April 7, 2011 at 8:22pm
Ok, I'll admit it, I'm terrified of tomorrow.  I am torn between not wanting to know and needing to know and damn it, they've given me far too long to think about this cancer stuff.  Yes, cancer.  I can say it.  I can read about it.  I can even sort of think about it pseudo-objectively.  I cannot, however, reconcile these online images and cold medical terms to the fact that right now, inside of me, are these clusters of abnormal cells getting larger and larger and there isn't a thing I can do on my own to stop them.  Control is completely out of my hands, and I definitely do not like it one single bit.

Tomorrow and tomorrow and tomorrow, if only solace were so easily found.  Tomorrow I find out the numbers.  Tomorrow my life becomes divided into Stages, Grades and Survival Rates.  Tomorrow, tomorrow, the sun will come out tomorrow.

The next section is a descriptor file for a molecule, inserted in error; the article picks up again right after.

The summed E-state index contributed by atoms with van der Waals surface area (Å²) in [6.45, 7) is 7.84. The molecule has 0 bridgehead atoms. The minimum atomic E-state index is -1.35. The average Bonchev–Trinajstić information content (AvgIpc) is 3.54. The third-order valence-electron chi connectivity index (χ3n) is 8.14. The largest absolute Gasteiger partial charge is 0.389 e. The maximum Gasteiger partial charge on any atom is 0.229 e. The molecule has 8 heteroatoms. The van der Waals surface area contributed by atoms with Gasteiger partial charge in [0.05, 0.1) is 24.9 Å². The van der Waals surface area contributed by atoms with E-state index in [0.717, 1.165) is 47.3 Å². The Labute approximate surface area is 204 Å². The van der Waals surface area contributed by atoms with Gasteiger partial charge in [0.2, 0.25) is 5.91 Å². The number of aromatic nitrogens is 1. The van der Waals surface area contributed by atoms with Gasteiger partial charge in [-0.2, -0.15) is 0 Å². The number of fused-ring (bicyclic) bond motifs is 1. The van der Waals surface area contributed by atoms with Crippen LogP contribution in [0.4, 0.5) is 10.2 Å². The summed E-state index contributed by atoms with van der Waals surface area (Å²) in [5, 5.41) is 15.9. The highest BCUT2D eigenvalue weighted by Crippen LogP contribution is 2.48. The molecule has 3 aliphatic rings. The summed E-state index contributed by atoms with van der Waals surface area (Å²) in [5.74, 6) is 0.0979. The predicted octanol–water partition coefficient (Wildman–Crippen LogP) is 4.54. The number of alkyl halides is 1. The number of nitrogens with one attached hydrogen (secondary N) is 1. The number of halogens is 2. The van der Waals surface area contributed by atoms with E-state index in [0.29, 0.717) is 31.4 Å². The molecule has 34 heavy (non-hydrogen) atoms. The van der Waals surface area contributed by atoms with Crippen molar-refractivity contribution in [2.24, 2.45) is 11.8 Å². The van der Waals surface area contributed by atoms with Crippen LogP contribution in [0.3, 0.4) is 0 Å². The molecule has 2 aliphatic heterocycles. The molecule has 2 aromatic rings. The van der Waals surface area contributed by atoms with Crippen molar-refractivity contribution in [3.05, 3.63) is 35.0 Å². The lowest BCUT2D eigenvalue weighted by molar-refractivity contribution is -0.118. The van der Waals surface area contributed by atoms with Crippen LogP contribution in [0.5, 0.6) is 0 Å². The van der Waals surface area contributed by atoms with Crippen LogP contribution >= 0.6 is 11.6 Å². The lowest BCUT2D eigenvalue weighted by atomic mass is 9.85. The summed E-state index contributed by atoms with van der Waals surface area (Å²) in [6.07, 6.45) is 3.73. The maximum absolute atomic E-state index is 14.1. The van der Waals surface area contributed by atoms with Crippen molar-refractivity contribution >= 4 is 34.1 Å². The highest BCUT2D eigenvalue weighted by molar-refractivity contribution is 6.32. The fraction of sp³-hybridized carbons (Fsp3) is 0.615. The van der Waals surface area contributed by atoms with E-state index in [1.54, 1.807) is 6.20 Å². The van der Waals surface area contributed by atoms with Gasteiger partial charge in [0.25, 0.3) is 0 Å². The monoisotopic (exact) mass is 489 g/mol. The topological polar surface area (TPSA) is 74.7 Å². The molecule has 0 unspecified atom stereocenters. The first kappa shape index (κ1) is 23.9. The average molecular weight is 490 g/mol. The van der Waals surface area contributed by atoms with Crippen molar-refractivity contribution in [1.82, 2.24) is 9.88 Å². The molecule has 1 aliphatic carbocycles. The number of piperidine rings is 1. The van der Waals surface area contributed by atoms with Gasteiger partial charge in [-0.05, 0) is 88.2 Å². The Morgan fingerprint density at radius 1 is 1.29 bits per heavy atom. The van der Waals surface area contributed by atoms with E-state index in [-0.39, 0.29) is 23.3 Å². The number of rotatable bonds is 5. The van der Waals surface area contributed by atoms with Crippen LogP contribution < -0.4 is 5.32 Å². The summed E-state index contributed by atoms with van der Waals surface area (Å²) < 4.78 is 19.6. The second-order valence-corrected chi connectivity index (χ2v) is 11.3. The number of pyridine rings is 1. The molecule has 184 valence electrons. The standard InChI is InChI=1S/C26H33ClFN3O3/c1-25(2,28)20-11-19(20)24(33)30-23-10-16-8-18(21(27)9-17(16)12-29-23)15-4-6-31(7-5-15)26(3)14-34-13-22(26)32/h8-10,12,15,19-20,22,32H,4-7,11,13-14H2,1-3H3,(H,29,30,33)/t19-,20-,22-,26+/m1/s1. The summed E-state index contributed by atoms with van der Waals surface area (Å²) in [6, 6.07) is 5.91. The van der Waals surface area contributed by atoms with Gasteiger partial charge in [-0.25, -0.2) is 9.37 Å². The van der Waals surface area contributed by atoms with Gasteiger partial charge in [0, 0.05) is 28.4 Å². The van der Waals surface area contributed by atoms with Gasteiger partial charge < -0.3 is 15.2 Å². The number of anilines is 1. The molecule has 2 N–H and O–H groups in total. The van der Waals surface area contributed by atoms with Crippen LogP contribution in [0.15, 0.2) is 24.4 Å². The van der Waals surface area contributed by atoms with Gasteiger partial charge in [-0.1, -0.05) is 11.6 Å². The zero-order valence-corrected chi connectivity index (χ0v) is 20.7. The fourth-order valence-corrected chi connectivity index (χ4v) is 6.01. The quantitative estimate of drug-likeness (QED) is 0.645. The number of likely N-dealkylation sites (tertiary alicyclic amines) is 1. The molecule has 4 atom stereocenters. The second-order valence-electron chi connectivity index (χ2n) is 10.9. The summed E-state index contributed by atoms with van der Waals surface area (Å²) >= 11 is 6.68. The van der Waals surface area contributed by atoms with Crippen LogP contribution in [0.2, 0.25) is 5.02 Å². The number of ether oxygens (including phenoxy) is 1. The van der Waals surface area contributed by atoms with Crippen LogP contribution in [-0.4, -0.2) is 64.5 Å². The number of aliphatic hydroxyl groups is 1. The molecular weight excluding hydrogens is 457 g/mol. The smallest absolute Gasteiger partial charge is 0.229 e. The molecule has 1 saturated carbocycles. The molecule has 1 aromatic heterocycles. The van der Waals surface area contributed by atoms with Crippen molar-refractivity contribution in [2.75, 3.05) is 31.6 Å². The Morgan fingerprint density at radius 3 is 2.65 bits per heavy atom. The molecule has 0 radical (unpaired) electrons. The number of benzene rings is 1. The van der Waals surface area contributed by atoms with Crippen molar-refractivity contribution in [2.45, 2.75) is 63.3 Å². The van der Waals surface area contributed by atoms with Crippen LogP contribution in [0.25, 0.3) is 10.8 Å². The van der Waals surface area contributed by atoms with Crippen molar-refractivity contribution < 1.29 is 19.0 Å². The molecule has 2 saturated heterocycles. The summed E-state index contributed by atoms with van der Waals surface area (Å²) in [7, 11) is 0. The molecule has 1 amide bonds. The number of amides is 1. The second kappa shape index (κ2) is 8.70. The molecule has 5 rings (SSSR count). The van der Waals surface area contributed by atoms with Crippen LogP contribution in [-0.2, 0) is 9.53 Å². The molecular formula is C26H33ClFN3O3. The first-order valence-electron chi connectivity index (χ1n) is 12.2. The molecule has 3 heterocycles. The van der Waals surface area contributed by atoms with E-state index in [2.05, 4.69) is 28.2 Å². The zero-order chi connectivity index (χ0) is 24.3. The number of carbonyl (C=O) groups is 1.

Stages I and II have decent survival rates, 50% or better
Stages III and IV not so much.

Stages I, II and III will result in surgery.
Stage IV doesn't bother.

Grades have never been this important - even when I made straight A's.
Grade 1 isn't so bad - it's a naughty little set of cells, but they're sitting there doing their thing and trying not to bother their neighbors.
Grade 2 - they're starting to spread, like running bamboo or thistles... rather annoying to the neighbors, but still pretty well contained. Probably want to call the homeowner association and issue a reprimand.
Grade 3 - starting to blend in and make everything look the same.  Even amounts of bamboo and thistles all over this yard and the neighboring yards.  Not nice.  This is the one that gets brought up loudly at the association meetings and demands for eviction are eloquent and protracted.
Grade 4 - you've let it go untended too long - all the property values have plummeted and there's not a thing you can do about it.